Make Anna Del Conte's risotto alla Milanese

The golden colour of this iconic dish makes it a pleasure to look at, but the real joy comes from the rich flavour, heady with aromatic saffron

Make Anna Del Conte's risotto alla Milanese; photography by Laura Edwards

Serves 4

Preparation time 5 mins

Cooking time 25 mins

When Anna del Conte talks about risotto milanese, it’s in no uncertain terms, referring to it as both "this favourite dish of mine" and "one of the pillars of Milanese cooking".

"Like all over-popular dishes, risotto alla milanese (known in its native city as risotto giallo, or yellow risotto) has been the subject of endless variations," she says. "This is my recipe, which has been in use in my family for generations, or at least for as long as my father (who would now be 113) could remember. He insisted that risotto giallo was made like this.

"If you can, use carnaroli rice. Otherwise use a good quality arborio. The better the rice, the longer it takes to cook. In Italy we cook carnaroli for 18 minutes from the time that you begin to add the stock. Arborio will take 1 or 2 minutes less."


  • 1.2 litres home-made meat stock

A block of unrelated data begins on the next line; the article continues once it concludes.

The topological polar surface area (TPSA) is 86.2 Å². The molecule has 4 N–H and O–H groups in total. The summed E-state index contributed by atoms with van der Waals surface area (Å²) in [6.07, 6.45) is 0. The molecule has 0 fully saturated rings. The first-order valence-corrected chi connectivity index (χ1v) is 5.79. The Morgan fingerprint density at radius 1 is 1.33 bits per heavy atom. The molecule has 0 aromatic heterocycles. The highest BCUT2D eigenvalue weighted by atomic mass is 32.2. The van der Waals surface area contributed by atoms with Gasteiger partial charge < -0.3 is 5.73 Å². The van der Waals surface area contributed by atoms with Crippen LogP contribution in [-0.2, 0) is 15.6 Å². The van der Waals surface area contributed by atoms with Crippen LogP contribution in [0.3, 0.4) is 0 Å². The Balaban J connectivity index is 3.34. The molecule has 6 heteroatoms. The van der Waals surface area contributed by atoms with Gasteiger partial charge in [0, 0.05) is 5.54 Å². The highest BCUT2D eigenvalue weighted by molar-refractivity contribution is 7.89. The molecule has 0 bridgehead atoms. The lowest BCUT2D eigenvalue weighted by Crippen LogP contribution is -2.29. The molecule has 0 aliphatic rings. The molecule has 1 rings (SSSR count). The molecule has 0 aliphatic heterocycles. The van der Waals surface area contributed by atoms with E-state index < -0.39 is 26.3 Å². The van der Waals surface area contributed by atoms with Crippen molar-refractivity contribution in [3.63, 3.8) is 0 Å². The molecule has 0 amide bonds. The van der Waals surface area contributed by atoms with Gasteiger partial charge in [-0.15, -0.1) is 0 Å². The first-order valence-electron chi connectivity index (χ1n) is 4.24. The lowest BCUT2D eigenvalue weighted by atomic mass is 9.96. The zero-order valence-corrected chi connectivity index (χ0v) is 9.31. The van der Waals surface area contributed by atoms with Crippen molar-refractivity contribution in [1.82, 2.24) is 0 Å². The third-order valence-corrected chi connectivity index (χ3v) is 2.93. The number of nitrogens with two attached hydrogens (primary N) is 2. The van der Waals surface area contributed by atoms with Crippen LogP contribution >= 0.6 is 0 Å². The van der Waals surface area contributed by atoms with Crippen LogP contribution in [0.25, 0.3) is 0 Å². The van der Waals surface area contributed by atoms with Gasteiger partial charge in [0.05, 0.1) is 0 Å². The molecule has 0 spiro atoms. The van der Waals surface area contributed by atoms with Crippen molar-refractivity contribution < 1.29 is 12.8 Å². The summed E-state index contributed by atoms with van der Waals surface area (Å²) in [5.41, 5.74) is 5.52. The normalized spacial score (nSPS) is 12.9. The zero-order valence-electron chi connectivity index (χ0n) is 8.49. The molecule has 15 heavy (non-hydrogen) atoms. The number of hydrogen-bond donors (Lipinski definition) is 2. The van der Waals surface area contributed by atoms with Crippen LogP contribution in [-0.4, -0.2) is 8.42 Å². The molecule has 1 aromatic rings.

• 1 shallot (or ½ small onion), very finely chopped
  • 60g beef marrow, unsmoked pancetta or fatty prosciutto, very finely chopped
  • 75g butter
  • 350g Italian risotto rice, preferably carnaroli
  • 120ml red wine
  • ⅓ tsp powdered saffron or 1 tsp saffron threads
  • Salt and freshly ground black pepper
  • 60g freshly grated parmesan


  1. Bring the stock to simmering point and keep it at a very low simmer.
  2. Put the shallot, beef marrow (or substitute) and 60g of the butter in a saucepan and sauté until the shallot is soft and translucent.
  3. Add the rice into the pan and stir until well coated with fat. Pour in the wine, boil for 2 minutes, stirring constantly, and then pour in 200ml of the simmering stock.
  4. Cook until nearly all the stock has been absorbed and then add another 150ml of stock. The risotto should cook at a steady lively simmer. Continue adding the stock in small quantities like this, waiting for one to be nearly all absorbed before adding in the next.
  5. About half-way through the cooking add the saffron dissolved in a little hot stock. When the rice is ready – it should be soft and creamy, not mushy or runny – taste and then adjust the seasoning.
  6. Draw off the heat and add in the rest of the butter and 3 tbsp of the grated parmesan.
  7. Leave to rest for a minute or two and then give the risotto a good stir. This is what we call the mantecatura, the final touch, to make the risotto even creamier.
  8. Serve immediately, with the rest of the cheese handed separately

From Classic Food of Northern Italy by Anna Del Conte; photography by Laura Edwards. Published by Pavilion Books